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Xyphus (Commodore 64) artwork

Xyphus (Commodore 64) review


"In Xyphus--part hexagonal board game, part RPG--four character tokens move across six lands in succession. Finally, they kill the demon Xyphus with his own heart, behind an invisible maze. Strategy rules: forget towns, separate combat screens, tenuous or reheated riddles, or experience mills. Supplies are limited. So are enemies and magic. Death kills. "



In Xyphus--part hexagonal board game, part RPG--four character tokens move across six lands in succession. Finally, they kill the demon Xyphus with his own heart, behind an invisible maze. Strategy rules: forget towns, separate combat screens, tenuous or reheated riddles, or experience mills. Supplies are limited. So are enemies and magic. Death kills.

In this cult classic, coordinating the party starts awkwardly, as humans (fighters with extra HP) move faster than your dwarf and elf, who use important magic items. This doesn't prevent the early fun is running suicide missions to map a continent out before the real work: navigating the narrow passes to lure the enemies or cross the river or mountains in each territory's winding jigsaw. All to find a valuable magic item and the next garrison, usually winning a big fight or two en route. Interested parties should expect to visit two opposing corners. Monsters' names evoke interest: toothpaws, maripo goblins, and different races of zombies. Everything's got a nice weird name or a compound one.

Just going and killing enemies works well enough at the start. The party eventually blunders on some magic items, and the monsters that whip you can be struck with magic. Then monsters start poisoning the party, which needs to retreat to the entry castle--a place of automatic healing. This leads to farcical combats where the party pokes one enemy, runs back, and stands around the garrison healing themselves until all have fallen. This strategy is not recommended to keep the game exciting; however, avoiding this is great motivation to figure more efficient ways to win fights. It's really more fun to sucker an enemy over a bridge to club him four-on-one, or to blast monsters across the river with spells. One damage-proof enemy must be faked out to get the magic mace behind him.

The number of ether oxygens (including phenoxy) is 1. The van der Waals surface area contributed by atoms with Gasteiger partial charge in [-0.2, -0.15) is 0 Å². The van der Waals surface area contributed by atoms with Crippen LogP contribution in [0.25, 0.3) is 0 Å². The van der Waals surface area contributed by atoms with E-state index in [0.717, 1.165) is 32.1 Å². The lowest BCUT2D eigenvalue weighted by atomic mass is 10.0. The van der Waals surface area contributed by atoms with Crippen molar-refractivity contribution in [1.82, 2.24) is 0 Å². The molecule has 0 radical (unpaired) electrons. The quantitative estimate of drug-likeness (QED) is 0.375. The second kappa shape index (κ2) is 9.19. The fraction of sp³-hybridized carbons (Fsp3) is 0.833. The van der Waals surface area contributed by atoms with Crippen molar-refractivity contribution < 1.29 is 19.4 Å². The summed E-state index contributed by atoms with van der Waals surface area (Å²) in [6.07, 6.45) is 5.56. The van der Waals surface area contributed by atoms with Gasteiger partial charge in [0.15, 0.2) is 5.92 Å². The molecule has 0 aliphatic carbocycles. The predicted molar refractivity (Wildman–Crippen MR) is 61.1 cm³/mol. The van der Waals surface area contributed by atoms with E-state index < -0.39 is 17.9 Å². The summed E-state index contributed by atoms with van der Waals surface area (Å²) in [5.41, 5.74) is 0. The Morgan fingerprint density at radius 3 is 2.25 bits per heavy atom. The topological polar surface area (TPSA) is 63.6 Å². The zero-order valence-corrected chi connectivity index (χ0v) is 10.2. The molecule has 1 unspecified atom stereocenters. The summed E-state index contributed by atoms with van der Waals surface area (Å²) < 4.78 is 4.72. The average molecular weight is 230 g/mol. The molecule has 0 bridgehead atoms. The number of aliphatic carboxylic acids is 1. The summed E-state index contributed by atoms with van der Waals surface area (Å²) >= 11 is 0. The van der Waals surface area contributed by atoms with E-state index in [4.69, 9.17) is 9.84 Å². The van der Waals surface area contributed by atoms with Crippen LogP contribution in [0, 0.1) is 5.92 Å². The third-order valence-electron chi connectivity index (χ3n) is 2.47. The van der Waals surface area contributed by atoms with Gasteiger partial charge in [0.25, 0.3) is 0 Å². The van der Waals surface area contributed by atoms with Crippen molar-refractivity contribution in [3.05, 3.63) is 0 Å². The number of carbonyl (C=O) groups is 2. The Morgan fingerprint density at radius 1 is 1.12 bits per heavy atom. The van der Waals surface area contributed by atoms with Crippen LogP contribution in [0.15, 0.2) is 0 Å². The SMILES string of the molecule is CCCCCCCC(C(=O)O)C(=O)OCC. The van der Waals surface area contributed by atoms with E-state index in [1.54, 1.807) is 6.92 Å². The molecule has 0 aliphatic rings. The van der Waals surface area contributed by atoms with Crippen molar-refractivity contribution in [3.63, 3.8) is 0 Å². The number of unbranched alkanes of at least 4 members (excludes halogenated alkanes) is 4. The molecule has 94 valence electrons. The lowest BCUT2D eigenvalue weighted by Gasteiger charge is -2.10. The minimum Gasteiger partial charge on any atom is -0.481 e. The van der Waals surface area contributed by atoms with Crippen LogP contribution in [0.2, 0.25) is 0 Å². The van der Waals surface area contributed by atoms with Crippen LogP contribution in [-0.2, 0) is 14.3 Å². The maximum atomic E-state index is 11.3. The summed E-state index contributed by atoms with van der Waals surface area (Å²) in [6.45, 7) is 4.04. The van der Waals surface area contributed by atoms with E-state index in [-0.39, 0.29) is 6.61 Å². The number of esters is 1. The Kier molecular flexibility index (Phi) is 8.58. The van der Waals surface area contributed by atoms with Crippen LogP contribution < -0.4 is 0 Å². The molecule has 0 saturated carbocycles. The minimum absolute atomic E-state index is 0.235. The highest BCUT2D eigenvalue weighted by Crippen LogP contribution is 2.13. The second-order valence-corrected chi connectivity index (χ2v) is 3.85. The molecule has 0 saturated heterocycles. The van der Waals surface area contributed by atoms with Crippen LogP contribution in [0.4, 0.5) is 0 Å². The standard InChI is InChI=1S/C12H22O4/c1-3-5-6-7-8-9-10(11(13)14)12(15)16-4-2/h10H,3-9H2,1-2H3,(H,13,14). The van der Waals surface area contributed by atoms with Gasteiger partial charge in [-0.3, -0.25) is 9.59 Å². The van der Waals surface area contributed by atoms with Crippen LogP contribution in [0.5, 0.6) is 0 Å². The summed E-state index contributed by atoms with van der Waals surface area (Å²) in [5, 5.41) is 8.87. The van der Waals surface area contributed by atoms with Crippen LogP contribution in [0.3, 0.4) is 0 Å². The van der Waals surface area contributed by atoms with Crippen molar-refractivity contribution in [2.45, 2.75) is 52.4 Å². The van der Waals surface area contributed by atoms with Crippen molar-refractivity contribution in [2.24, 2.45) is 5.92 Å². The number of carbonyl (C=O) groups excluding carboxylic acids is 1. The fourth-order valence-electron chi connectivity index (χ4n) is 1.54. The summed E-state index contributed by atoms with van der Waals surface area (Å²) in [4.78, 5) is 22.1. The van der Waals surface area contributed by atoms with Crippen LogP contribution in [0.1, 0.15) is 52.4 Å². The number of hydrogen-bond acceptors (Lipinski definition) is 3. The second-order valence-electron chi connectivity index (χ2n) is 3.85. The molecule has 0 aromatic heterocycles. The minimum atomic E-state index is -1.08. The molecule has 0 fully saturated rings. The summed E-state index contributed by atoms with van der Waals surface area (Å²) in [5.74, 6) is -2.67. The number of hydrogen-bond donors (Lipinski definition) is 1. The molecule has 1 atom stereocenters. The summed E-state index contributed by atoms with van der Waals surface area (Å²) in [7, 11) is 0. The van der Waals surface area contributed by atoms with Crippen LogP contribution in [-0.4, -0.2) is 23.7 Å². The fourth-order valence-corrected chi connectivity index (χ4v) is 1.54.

Then come the monsters that need specific spells--treants need the Tree spell, and certain monsters can only be defeated by specific magic items, sometimes from previous scenarios. While this can create some no-win situations, it's not really a problem for adventurers who explored everywhere. And despite dead ends in every mazy continent, this is not impossible. The worst you'll get is no "Onward!" screen when you bring the wrong magic item to the far garrison; the game's not big on description, but the assumption is that you probably should be exploring everywhere.

Xyphus balances terrain well: one world is heavy on swamps, another is mountainous, and others have desert or rivers. Unfortunately the last world overdoes things. Each has a hidden ford or invisible barrier, until the last, an invisible maze with plenty of narrow passages. Graph paper simply doesn't work. Dragons in dead ends guard important items, and yes, you'll have to hit a few far corners to solve it, draining drama even before Xyphus sits there as one character clobbers him with his own heart.

Still, Xyphus seems to explore all the major possibilities its rules allow before really repeating itself. It's well worth playing through, and those who replay it (the authors recommend trying with two or three characters, which is a legitimate challenge) will surely find easier ways through the first few worlds with the tricks they learned in the last few. Its exotically named spells and monsters, and how it stick you with limited resources, makes for a good challenge the first time through. Combat is about maneuvering and not just finding weapons or spells to shoot enemies before they get close. The genuine frustration of finding many ways to do zero damage to an important looking monster collapses once you find the right spell or item. So Xyphus lives up to its cool name, and I am not surprised it was ported to the Mac, which allowed far more bearable controls and loading times.

Rating: 7/10

aschultz's avatar
Community review by aschultz (December 27, 2009)

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